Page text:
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Fishermen from the island of Cozumel, in Quintana Roo, Mexico, sighted an oarfish or Regalecus glesne, one of those marine beings that rarely emerges to the surface, and which in Japanese culture is a symbol of bad omen, El Financiero review.
In Cozumel, Quintana Roo,” said a fisherman while holding the fish in a video and photos he shared on the Macheto Snap Cozumel Surf Facebook account.
In Japanese culture, the oarfish is known as ‘Ryugu no tsukai’ or the ‘Messenger of the Sea God Palace’. And according to CNN reports, legend has it that they hit the coast before submarine earthquakes.
“According to traditional belief, if a lot of rowing fish appear, it could be a sign of an impending earthquake.” Although scientists claim that there is no evidence to support that theory, according to National Geographic.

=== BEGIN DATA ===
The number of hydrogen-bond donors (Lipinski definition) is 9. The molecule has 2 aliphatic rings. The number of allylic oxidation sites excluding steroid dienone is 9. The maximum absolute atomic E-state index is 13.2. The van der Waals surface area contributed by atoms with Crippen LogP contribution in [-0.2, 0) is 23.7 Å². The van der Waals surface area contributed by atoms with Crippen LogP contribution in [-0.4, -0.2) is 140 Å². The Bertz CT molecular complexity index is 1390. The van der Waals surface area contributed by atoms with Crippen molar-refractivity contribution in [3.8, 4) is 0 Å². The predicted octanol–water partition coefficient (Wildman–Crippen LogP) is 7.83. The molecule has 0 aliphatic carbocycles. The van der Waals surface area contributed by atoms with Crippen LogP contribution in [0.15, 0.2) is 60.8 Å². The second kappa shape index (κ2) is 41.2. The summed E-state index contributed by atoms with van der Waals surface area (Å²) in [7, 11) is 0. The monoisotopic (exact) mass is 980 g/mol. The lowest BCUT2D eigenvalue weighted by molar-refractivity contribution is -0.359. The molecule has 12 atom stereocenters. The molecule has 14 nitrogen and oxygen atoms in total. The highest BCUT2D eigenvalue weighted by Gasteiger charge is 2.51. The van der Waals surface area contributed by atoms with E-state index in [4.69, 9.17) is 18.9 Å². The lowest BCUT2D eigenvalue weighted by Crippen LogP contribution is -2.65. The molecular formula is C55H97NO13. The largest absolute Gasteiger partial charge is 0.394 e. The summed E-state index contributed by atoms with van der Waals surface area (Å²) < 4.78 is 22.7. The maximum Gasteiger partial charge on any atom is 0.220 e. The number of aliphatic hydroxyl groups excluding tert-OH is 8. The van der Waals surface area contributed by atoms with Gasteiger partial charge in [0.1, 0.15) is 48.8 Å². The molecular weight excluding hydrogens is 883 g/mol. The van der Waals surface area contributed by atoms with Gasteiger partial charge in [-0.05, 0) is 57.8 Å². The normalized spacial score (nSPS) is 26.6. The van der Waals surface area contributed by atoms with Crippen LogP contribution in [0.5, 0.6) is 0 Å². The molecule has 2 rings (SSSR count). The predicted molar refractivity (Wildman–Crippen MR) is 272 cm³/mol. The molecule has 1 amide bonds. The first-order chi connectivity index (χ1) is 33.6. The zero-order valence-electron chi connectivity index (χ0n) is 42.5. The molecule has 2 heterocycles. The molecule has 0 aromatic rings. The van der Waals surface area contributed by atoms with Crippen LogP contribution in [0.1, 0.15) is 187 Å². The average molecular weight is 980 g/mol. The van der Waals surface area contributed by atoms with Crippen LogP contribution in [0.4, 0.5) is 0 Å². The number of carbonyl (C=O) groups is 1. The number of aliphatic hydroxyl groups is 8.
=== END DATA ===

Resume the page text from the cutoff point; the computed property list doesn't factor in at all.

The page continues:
The Regalecus glesne or oarfish is known for its great length and silver colour. “This rare fish is possibly a source of sea monster legends, as its tape-shaped body can grow to 36 feet long (10 meters) in some cases,” explains the Florida Museum on its website.
The most significant case where the ‘bad omen’ label was attributed to the oarfish was the 2011 Fukushima earthquake -followed by a tsunami- since previous months at least a dozen oar fish were sighted off the coast of Japan Kyodo New s media reported at the time.
Reporta @MMestizaje que aparece ejemplar de PEZ REMO en la Isla de Cozumel; lugareños señalan que sus abuelos recordaban que las apariciones de estos peces traían desgracia a las localidades. Esperemos que no se el caso. pic.twitter.com/v37jgh4O59
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Source: La Patilla